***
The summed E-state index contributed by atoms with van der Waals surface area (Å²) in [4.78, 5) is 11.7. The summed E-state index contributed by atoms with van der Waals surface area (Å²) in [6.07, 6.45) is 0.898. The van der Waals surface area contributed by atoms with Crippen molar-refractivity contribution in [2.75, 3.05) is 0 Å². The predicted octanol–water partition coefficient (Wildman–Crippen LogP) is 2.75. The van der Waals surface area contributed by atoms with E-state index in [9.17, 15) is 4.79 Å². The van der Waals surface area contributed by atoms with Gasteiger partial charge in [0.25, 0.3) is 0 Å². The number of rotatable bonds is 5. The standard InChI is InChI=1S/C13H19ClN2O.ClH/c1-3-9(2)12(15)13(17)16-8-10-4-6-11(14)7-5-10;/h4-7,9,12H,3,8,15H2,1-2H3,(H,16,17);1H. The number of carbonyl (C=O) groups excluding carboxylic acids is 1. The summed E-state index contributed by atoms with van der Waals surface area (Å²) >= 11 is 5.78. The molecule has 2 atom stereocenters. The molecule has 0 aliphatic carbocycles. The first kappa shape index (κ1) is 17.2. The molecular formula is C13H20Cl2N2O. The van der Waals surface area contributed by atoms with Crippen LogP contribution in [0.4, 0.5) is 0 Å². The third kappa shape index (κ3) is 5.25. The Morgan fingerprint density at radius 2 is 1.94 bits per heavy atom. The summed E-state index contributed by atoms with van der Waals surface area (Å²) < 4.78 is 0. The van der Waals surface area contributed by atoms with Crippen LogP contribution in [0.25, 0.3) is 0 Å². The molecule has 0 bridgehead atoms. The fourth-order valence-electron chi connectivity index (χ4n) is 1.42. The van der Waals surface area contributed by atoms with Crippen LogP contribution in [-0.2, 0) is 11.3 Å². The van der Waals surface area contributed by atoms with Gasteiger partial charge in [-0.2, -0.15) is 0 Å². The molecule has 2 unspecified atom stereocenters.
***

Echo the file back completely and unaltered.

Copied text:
The summed E-state index contributed by atoms with van der Waals surface area (Å²) in [4.78, 5) is 11.7. The summed E-state index contributed by atoms with van der Waals surface area (Å²) in [6.07, 6.45) is 0.898. The van der Waals surface area contributed by atoms with Crippen molar-refractivity contribution in [2.75, 3.05) is 0 Å². The predicted octanol–water partition coefficient (Wildman–Crippen LogP) is 2.75. The van der Waals surface area contributed by atoms with E-state index in [9.17, 15) is 4.79 Å². The van der Waals surface area contributed by atoms with Gasteiger partial charge in [0.25, 0.3) is 0 Å². The number of rotatable bonds is 5. The standard InChI is InChI=1S/C13H19ClN2O.ClH/c1-3-9(2)12(15)13(17)16-8-10-4-6-11(14)7-5-10;/h4-7,9,12H,3,8,15H2,1-2H3,(H,16,17);1H. The number of carbonyl (C=O) groups excluding carboxylic acids is 1. The summed E-state index contributed by atoms with van der Waals surface area (Å²) >= 11 is 5.78. The molecule has 2 atom stereocenters. The molecule has 0 aliphatic carbocycles. The first kappa shape index (κ1) is 17.2. The molecular formula is C13H20Cl2N2O. The van der Waals surface area contributed by atoms with Crippen LogP contribution in [0.4, 0.5) is 0 Å². The third kappa shape index (κ3) is 5.25. The Morgan fingerprint density at radius 2 is 1.94 bits per heavy atom. The summed E-state index contributed by atoms with van der Waals surface area (Å²) < 4.78 is 0. The van der Waals surface area contributed by atoms with Crippen LogP contribution in [0.25, 0.3) is 0 Å². The molecule has 0 bridgehead atoms. The fourth-order valence-electron chi connectivity index (χ4n) is 1.42. The van der Waals surface area contributed by atoms with Crippen LogP contribution in [-0.2, 0) is 11.3 Å². The van der Waals surface area contributed by atoms with Gasteiger partial charge in [-0.2, -0.15) is 0 Å². The molecule has 2 unspecified atom stereocenters.